Georges Seurat: The Art of Vision

Georges Seurat: The Art of Vision

Language: English

Pages: 235

ISBN: 0300208359

Format: PDF / Kindle (mobi) / ePub

This revelatory study of Georges Seurat (1859–1891) explores the artist’s profound interest in theories of visual perception and analyzes how they influenced his celebrated seascape, urban, and suburban scenes. While Seurat is known for his innovative use of color theory to develop his pointillist technique, this book is the first to underscore the centrality of diverse ideas about vision to his seascapes, figural paintings, and drawings. Michelle Foa highlights the importance of the scientist Hermann von Helmholtz, whose work on the physiology of vision directly shaped the artist’s approach. Foa contends that Seurat’s body of work constitutes a far-reaching investigation into various modes of visual engagement with the world and into the different states of mind that visual experiences can produce. Foa’s analysis also brings to light Seurat’s sustained exploration of long-standing and new forms of illusionism in art. Beautifully illustrated with more than 140 paintings and drawings, this book serves as an essential reference on Seurat. 

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contiguous sites. Studying the Grande Jatte and Seine at Courbevoie side by side, as Seurat had exhibited them, gives one the distinct sense that the smaller painting represents a figure who had wandered away from the crowd depicted in the Grande Jatte and was taking in different views of the surrounding landscape from various parts of the island. According to a little-discussed letter written by Paul Signac, this is in fact precisely the relationship between the sites represented in the two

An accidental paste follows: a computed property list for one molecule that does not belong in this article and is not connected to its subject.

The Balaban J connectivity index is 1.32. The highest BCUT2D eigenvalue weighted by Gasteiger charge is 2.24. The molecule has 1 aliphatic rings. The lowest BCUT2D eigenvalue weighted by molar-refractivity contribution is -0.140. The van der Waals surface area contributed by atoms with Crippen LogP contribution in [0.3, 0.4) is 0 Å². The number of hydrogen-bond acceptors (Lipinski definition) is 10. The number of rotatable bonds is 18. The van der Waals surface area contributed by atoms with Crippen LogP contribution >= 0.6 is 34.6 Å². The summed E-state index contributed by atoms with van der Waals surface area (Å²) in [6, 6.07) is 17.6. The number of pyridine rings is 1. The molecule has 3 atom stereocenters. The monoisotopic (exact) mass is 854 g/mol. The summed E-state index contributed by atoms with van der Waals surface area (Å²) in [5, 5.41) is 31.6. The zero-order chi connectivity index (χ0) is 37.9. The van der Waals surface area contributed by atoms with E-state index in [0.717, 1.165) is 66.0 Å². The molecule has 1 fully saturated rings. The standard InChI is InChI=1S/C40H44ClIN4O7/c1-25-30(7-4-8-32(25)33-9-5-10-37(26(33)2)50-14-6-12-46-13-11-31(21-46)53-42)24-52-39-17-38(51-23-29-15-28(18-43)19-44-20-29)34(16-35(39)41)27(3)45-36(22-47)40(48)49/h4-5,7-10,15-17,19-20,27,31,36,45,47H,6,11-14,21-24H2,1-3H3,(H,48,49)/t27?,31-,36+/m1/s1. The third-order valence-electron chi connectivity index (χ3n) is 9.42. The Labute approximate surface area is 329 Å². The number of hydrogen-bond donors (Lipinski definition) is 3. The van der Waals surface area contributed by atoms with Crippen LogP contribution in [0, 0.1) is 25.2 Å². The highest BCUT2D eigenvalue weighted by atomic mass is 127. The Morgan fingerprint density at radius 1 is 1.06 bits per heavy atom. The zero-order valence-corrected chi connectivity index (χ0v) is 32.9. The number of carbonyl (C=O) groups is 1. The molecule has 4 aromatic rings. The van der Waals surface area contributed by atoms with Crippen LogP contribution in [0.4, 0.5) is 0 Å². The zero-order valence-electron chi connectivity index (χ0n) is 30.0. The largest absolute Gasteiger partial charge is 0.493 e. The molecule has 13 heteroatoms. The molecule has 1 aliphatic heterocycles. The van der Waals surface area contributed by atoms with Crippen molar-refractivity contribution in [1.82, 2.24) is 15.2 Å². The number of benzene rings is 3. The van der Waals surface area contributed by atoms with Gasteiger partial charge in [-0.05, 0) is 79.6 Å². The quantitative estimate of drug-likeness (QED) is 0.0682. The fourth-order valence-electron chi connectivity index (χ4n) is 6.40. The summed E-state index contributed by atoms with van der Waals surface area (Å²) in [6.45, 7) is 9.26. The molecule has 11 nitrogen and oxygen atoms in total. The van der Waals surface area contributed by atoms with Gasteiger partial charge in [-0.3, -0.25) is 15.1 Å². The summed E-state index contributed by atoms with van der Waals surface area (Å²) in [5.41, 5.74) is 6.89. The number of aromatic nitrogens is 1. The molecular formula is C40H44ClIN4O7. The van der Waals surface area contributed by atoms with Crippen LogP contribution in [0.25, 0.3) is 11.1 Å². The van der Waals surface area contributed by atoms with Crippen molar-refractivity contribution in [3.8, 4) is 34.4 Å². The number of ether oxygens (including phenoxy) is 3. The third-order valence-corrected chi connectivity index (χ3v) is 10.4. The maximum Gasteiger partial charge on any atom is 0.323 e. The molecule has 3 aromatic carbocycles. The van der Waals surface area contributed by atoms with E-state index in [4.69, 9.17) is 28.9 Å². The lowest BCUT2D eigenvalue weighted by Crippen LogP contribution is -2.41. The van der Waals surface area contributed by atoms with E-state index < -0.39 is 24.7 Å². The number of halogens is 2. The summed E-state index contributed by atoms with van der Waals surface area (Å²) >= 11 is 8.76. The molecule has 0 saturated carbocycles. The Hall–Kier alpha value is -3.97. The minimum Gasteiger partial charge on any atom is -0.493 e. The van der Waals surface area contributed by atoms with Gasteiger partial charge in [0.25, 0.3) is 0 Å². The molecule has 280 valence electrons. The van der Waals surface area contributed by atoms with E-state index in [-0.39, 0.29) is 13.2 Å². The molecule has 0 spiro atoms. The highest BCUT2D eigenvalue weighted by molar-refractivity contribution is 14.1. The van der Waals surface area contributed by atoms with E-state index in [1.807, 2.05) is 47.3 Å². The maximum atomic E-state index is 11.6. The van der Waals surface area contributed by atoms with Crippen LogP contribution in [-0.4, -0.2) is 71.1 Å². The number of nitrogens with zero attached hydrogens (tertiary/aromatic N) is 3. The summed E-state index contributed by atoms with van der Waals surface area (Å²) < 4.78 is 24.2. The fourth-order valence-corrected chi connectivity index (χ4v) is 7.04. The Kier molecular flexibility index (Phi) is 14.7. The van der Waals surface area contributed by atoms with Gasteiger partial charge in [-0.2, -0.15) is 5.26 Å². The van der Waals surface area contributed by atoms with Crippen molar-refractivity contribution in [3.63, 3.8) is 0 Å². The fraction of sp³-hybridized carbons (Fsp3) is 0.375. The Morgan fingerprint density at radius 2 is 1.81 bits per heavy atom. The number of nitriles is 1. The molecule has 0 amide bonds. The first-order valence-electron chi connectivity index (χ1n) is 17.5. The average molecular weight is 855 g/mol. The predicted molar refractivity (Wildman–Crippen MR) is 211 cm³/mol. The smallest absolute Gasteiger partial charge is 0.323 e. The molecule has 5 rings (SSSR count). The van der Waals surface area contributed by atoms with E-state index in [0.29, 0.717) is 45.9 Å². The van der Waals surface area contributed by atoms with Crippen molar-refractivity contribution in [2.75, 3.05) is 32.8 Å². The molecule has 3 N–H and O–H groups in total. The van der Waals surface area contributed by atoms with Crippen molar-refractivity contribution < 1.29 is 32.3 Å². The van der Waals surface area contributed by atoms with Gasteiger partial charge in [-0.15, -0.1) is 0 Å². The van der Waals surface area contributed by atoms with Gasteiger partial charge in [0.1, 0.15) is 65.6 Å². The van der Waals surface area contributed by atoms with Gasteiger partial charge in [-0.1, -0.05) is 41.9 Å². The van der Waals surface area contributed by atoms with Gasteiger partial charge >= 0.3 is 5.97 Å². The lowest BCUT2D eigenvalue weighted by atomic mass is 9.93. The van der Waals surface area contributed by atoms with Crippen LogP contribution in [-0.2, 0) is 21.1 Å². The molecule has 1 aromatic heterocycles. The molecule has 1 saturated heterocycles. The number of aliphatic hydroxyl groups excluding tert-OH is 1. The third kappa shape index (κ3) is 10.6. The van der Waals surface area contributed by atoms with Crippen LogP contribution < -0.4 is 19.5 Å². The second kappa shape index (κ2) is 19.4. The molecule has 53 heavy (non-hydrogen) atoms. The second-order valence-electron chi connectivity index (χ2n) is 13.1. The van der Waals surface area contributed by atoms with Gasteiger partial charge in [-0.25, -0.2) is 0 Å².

such a complete absence of drawing.”21 The critical consensus, then, was that Seurat had rendered his figures in an illusionistically unconvincing fashion, failing to convey a basic sense of their lifelikeness and mobility in space, either deliberately or due to his lack of technical skill. The repeated analogy of Seurat’s figures to dolls, marionettes, and the like is significant not only because it conveys an absence of lifelikeness, but also because it implies their lack of interiority, their

seascapes and landscapes, which are, in our opinion, the best side of his talent.”1 And other critics who were unreceptive to Seurat’s figural paintings or to NeoImpressionism more broadly would often make exceptions for Seurat’s seascapes, expressing (sometimes begrudging) admiration for his work in that genre.2 Despite the positive reception of Seurat’s seascapes by the critics, these works were not generally given the same level of attention as his figural paintings. Critics, for the most

critical reception of the movement that is important for understanding Seurat’s drawings was the widespread lament of the impersonality of Neo-Impressionist painting. The supposed uniformity of pointillist marks, combined with the perception that the same style was shared by all the members of the group, left no place for the expression of individuality in their work, some complained. Jules Desclozeaux, for example, argued that “all of these canvases, not very independent, [are] composed

And here, too, as the hand of the artist both works the surface of the paper and seems to run over the back of the model, touch is rendered as a supplement to and an interruption of a purely visual comprehension of the figure’s form. Having thus far analyzed the drawings from the perspective of their shared formal and thematic features, I want to turn now to Seurat’s exhibition practices and strategies as they pertain to this part of his œuvre. As I argued in relation to Seurat’s figural

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